• The impact of commercial fisheries: The use of trawling gear, notably for brown shrimp Crangon crangon, may reduce prey availability through altering the seabed habitat and the capture of non-target species such as clupeids.
  • The impact of coastal development: The construction, maintenance and running of various coastal infrastructure, notably ports and wind farms, can impact on breeding species through increased disturbance (people, traffic, noise and light) and reduced prey availability. These effects could reduce the breeding density, breeding productivity, or cause the entire colony to relocate elsewhere.
    Coastal processes may also be impacted by construction. Altering sea currents can result in previously accreting beaches becoming eroded, thus the amount of breeding habitat can be considerably reduced. Prey availability may also be reduced if sand banks are lost.
  • Sea-level rise/coastal squeeze: Many colonies are facing an increasing risk of being washed out due to rising sea-levels, and a reduction in size of breeding beaches due to beach scouring and dune encroachment. This issue may become increasingly worse in the coming years if shoreline management policies do not allow foreshore and beaches to adapt and be resilient to climate change
  • More frequent storm events: Increased storm events in the future could act to reduce habitat availability.
  • Offshore dredging: Aggregate extraction within the Humber and Greater Wash marine area and the Norfolk Sandbanks could potentially affect adversely wildlife within an extraction area. Consequently, the prey resources and availability may be reduced, notably where this impacts on clupeid breeding areas.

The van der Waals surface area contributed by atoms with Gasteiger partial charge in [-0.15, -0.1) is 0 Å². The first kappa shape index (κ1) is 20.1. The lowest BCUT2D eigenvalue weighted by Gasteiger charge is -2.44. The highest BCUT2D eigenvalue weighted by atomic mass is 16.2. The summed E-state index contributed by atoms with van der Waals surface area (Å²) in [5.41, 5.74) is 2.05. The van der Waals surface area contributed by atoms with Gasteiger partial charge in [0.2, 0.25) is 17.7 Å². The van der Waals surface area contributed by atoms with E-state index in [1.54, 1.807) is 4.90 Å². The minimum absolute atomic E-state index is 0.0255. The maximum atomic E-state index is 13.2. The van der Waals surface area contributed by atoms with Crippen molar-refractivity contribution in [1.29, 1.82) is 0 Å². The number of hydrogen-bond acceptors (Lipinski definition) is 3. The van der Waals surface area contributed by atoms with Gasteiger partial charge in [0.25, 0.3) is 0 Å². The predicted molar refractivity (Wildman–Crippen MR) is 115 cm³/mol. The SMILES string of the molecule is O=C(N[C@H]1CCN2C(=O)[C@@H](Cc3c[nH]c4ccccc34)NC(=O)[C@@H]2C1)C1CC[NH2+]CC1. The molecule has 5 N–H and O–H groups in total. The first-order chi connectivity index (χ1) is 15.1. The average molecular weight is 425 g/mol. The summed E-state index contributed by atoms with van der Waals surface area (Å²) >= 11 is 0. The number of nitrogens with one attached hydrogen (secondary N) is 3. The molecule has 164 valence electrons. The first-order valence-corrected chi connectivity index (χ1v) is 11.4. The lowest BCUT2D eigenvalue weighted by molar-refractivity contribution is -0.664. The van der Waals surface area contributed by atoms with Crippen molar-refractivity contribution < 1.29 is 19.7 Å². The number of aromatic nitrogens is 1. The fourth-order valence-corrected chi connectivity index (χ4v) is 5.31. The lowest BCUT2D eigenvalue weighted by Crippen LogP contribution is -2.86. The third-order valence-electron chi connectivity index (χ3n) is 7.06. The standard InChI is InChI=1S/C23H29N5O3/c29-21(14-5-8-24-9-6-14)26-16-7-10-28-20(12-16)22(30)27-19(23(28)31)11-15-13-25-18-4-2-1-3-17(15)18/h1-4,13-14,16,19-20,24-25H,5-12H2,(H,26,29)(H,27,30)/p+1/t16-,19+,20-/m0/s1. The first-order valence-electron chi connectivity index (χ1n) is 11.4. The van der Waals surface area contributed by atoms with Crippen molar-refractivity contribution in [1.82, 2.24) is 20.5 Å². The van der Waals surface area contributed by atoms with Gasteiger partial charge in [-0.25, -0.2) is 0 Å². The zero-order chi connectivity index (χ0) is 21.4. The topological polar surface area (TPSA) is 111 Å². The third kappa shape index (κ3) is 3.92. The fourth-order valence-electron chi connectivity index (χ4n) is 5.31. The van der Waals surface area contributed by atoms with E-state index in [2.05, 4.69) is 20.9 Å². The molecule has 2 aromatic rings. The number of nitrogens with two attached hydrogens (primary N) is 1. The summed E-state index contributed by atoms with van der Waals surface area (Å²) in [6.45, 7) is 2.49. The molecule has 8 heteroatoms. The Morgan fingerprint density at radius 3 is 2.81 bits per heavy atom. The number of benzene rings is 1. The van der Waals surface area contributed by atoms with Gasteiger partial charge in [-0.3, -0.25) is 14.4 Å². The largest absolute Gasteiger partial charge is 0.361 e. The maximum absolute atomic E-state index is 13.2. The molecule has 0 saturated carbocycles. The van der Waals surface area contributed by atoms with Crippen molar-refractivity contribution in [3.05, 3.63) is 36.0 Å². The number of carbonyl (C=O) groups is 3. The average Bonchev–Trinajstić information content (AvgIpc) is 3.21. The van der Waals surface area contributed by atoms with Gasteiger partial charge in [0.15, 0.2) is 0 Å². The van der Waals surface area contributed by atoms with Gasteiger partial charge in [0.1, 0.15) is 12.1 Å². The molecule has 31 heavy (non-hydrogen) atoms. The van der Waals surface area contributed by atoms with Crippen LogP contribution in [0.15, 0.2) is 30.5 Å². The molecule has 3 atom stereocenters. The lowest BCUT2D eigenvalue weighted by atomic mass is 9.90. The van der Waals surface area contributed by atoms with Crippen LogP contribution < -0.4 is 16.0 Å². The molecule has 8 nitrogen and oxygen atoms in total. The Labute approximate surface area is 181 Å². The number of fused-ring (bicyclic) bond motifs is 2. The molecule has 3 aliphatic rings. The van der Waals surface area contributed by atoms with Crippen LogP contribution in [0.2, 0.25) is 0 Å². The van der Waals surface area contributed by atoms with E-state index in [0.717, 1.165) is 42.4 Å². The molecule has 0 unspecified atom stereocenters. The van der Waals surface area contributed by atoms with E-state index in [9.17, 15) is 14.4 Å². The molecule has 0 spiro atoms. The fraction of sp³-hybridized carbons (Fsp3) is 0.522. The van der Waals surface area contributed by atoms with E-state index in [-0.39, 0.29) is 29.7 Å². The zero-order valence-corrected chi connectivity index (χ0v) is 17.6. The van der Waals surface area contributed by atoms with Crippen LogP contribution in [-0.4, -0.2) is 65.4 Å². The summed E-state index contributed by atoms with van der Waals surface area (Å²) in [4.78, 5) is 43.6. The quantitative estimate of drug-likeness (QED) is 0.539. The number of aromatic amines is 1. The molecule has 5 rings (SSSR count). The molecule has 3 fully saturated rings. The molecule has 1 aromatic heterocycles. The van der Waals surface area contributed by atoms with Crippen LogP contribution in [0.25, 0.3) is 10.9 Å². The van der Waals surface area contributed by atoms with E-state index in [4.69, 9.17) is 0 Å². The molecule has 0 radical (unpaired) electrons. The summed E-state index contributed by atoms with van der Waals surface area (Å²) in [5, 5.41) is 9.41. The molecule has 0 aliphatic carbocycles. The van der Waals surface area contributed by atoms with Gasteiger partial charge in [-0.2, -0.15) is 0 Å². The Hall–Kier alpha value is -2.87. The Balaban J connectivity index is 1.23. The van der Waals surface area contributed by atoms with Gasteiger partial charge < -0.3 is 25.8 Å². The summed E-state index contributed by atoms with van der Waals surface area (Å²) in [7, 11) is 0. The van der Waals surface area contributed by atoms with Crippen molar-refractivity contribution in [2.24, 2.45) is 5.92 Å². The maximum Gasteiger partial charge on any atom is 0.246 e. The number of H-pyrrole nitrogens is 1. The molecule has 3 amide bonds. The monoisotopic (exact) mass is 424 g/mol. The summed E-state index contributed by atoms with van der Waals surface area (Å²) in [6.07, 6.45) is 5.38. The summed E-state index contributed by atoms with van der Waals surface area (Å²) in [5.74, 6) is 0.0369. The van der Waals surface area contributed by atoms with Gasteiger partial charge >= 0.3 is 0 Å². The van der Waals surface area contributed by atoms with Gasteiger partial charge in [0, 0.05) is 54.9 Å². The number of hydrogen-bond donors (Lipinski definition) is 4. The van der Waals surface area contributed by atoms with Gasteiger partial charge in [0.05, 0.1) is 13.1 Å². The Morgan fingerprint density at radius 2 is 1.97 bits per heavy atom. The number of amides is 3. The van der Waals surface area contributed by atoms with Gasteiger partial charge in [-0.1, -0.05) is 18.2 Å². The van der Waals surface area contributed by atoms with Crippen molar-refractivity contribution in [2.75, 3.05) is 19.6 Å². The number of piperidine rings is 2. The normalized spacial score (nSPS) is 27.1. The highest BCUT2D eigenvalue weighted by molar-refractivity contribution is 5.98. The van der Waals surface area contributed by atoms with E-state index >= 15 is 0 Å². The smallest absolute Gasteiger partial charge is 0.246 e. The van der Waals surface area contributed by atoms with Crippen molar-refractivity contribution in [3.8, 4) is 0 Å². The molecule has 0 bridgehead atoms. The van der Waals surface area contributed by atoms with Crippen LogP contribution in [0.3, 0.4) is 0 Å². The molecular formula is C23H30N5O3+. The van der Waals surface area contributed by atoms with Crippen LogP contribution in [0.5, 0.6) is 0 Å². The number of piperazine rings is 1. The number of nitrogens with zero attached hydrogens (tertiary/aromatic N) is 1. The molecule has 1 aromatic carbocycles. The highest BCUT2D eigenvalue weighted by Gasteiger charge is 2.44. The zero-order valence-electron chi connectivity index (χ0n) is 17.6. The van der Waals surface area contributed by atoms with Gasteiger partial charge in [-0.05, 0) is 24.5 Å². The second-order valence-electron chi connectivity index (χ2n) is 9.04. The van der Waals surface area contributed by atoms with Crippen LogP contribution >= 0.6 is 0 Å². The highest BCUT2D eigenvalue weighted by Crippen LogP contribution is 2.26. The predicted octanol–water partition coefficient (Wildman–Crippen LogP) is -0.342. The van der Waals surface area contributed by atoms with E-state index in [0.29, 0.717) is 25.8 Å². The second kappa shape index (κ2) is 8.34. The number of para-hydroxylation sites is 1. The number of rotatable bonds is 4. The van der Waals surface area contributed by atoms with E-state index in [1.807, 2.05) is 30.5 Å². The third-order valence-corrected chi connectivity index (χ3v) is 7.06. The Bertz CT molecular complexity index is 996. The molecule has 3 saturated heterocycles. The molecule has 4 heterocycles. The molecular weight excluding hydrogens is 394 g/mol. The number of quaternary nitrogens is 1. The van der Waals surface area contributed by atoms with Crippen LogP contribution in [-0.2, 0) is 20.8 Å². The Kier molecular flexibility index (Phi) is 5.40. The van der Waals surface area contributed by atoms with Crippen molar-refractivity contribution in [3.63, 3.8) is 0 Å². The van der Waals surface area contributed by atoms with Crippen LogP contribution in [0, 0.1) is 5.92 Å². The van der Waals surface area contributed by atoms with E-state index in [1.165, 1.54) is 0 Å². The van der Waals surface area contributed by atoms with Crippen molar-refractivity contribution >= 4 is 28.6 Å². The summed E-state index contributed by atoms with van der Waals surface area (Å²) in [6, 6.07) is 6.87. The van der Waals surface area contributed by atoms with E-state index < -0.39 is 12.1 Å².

• Increased coastal access: The government is planning to designate the whole of the UK coastline as Open Access land. Unless planned for and managed, this could result in increased disturbance to little tern colonies around the Norfolk Coast, especially unprotected colonies with no wardening.
  • Egg collecting: At least one colony has suffered from probable egg collecting in the past ten years. Whilst many of the colonies have wardens and protection schemes in place, this is not for a full 24 hours in most cases, leaving the colonies vulnerable at night.

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Current Action in Norfolk

  • Great Yarmouth North Denes Special Protection Area (which includes the beach at Winterton-Horsey Dunes SSSI) is designated solely for its breeding little tern colony.
  • Most little tern colonies are protected either within nature reserves or through wardening schemes. The North Denes colony currently has 24-hour protection during the breeding season, but all other colonies have wardens present for twelve-hours or less.
  • Colonies are fenced to keep human disturbance to a minimum. Electric fences are used to deter predators such as red fox.
  • Suitable shelters (for example, a camouflaged pipe partially buried in the sand) are positioned throughout most colonies for chicks to hide in. This affords the chicks greater protection from inclement weather conditions.
  • Research at the North Denes colony is investigating the effectiveness of diversionary feeding of kestrels to reduce their impact on chick survival.

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Action Plan Objectives and Targets


  • Maintain a five-year average of 0.67 chicks per pair.


  • Ensure the overall Norfolk population does not drop below 650 pairs distributed among no less than fifteen sites (this includes approximately eight breeding areas considered part of the Holkham NNR). This should include maintaining the current annual population size at three established sites during the plan period (2010 - 2015): North Denes (320 pairs), Blakeney (85 pairs), and Scolt Head (95 pairs). Targets may be subject to change due to natural processes affecting site suitability.
  • Maintain current range of little tern in Norfolk (approximately twenty 1km squares), with North Norfolk supporting at least nine breeding colonies annually and East Norfolk supporting at least three breeding colonies annually.
  • Ensure that all colonies are achieving a five-year average productivity of at least 0.67 chicks per pair.